Jump to ContentJump to Main Navigation
The Rarified Air of the ModernAirplanes and Technological Modernity in the Andes$
Users without a subscription are not able to see the full content.

Willie Hiatt

Print publication date: 2016

Print ISBN-13: 9780190248901

Published to Oxford Scholarship Online: October 2016

DOI: 10.1093/acprof:oso/9780190248901.001.0001

Show Summary Details
Page of

PRINTED FROM OXFORD SCHOLARSHIP ONLINE (www.oxfordscholarship.com). (c) Copyright Oxford University Press, 2019. All Rights Reserved. An individual user may print out a PDF of a single chapter of a monograph in OSO for personal use. date: 19 September 2019

Flying “Cholo”

Flying “Cholo”

Chapter:
(p.61) 3 Flying “Cholo”
Source:
The Rarified Air of the Modern
Author(s):

Willie Hiatt

Publisher:
Oxford University Press
DOI:10.1093/acprof:oso/9780190248901.003.0004

This chapter demonstrates how Cuzqueños employed flight to construct a modern identity built upon a unique claim to the past. Alejandro Velasco Astete’s September 1925 flight from Lima to his hometown of Cuzco elucidates how the Andean region perceived its role in a modernizing nation, as well as what “modern” meant to the heirs of Inca history. In the years before his arrival, Cuzco elites lamented Lima’s inattention, their dilapidated city infrastructure, and the failure to weave the majority indigenous population into the national fabric. The narrative of Velasco Astete’s arrival and death cast the pilot as a prototype for what many considered the Andean racial and cultural ideal. Cuzqueños began to contextualize flight within the Inca past—and like Inca remains, the materiality of airplanes mattered. They politicized his feat in the regional struggle with Lima and highlighted the socioeconomic stratification of Cuzco’s diverse social landscape.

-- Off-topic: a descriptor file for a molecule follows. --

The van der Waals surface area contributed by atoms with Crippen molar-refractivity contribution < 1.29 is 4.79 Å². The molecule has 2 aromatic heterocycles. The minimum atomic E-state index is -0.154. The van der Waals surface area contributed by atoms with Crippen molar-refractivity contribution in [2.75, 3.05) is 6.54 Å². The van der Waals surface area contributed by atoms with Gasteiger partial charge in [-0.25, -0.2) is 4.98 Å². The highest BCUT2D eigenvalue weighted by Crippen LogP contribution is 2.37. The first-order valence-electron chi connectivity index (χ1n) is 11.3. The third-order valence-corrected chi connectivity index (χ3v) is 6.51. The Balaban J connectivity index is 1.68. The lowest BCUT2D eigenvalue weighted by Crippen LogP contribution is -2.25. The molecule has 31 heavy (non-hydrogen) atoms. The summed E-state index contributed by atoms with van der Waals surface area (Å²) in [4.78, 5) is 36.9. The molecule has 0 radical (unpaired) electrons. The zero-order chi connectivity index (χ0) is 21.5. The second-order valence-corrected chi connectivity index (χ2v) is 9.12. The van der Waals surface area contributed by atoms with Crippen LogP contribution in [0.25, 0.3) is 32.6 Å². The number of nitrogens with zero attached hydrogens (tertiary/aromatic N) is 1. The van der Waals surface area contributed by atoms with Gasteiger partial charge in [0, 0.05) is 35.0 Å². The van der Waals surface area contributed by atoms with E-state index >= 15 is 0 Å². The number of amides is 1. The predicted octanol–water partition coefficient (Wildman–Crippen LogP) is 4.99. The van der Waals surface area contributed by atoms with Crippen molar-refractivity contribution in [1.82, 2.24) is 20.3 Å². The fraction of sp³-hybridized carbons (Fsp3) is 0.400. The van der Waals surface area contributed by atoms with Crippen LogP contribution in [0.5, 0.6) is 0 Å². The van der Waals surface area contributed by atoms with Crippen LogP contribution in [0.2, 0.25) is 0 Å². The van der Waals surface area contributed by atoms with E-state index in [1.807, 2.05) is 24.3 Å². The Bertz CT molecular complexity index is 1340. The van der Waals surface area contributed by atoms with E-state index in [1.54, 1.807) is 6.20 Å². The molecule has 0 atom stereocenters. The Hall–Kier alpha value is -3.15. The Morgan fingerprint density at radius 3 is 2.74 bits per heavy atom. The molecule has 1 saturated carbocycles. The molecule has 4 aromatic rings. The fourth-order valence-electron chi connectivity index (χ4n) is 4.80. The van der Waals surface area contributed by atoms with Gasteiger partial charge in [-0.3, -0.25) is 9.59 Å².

Keywords:   Alejandro Velasco Astete, Lima, Cuzco, Andes, Cuzqueños, Inca history, indigenous population, regional struggles, socioeconomic stratification

Oxford Scholarship Online requires a subscription or purchase to access the full text of books within the service. Public users can however freely search the site and view the abstracts and keywords for each book and chapter.

Please, subscribe or login to access full text content.

If you think you should have access to this title, please contact your librarian.

To troubleshoot, please check our FAQs , and if you can't find the answer there, please contact us .